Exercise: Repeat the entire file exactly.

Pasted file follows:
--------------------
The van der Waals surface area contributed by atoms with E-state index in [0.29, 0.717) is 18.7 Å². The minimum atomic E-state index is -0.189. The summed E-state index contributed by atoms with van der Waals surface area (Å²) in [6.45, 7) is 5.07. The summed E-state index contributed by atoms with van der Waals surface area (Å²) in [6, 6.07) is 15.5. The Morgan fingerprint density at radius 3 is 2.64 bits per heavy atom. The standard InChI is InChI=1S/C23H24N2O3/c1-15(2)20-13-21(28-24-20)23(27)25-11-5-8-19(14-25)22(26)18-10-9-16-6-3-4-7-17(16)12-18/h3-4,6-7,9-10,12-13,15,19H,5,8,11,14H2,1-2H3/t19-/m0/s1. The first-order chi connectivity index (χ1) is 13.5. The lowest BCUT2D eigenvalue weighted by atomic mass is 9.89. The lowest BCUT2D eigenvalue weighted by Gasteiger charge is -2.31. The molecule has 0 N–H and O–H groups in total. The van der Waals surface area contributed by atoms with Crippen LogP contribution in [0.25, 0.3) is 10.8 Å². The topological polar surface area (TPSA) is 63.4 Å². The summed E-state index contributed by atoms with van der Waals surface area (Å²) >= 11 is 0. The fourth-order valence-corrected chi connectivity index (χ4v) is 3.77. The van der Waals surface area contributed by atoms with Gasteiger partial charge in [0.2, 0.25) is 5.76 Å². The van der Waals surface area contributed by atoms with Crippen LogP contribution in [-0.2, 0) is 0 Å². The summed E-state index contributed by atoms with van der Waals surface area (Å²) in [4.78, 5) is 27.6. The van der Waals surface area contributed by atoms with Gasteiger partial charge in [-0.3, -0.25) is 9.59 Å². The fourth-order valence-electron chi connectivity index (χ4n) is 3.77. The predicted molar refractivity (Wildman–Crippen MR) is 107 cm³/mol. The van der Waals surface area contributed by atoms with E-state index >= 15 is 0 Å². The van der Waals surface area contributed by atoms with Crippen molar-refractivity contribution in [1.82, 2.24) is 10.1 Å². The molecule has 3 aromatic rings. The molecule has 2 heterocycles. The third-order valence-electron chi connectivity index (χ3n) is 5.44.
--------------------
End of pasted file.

The van der Waals surface area contributed by atoms with E-state index in [0.29, 0.717) is 18.7 Å². The minimum atomic E-state index is -0.189. The summed E-state index contributed by atoms with van der Waals surface area (Å²) in [6.45, 7) is 5.07. The summed E-state index contributed by atoms with van der Waals surface area (Å²) in [6, 6.07) is 15.5. The Morgan fingerprint density at radius 3 is 2.64 bits per heavy atom. The standard InChI is InChI=1S/C23H24N2O3/c1-15(2)20-13-21(28-24-20)23(27)25-11-5-8-19(14-25)22(26)18-10-9-16-6-3-4-7-17(16)12-18/h3-4,6-7,9-10,12-13,15,19H,5,8,11,14H2,1-2H3/t19-/m0/s1. The first-order chi connectivity index (χ1) is 13.5. The lowest BCUT2D eigenvalue weighted by atomic mass is 9.89. The lowest BCUT2D eigenvalue weighted by Gasteiger charge is -2.31. The molecule has 0 N–H and O–H groups in total. The van der Waals surface area contributed by atoms with Crippen LogP contribution in [0.25, 0.3) is 10.8 Å². The topological polar surface area (TPSA) is 63.4 Å². The summed E-state index contributed by atoms with van der Waals surface area (Å²) >= 11 is 0. The fourth-order valence-corrected chi connectivity index (χ4v) is 3.77. The van der Waals surface area contributed by atoms with Gasteiger partial charge in [0.2, 0.25) is 5.76 Å². The van der Waals surface area contributed by atoms with Crippen LogP contribution in [-0.2, 0) is 0 Å². The summed E-state index contributed by atoms with van der Waals surface area (Å²) in [4.78, 5) is 27.6. The van der Waals surface area contributed by atoms with Gasteiger partial charge in [-0.3, -0.25) is 9.59 Å². The fourth-order valence-electron chi connectivity index (χ4n) is 3.77. The predicted molar refractivity (Wildman–Crippen MR) is 107 cm³/mol. The van der Waals surface area contributed by atoms with E-state index >= 15 is 0 Å². The van der Waals surface area contributed by atoms with Crippen molar-refractivity contribution in [1.82, 2.24) is 10.1 Å². The molecule has 3 aromatic rings. The molecule has 2 heterocycles. The third-order valence-electron chi connectivity index (χ3n) is 5.44.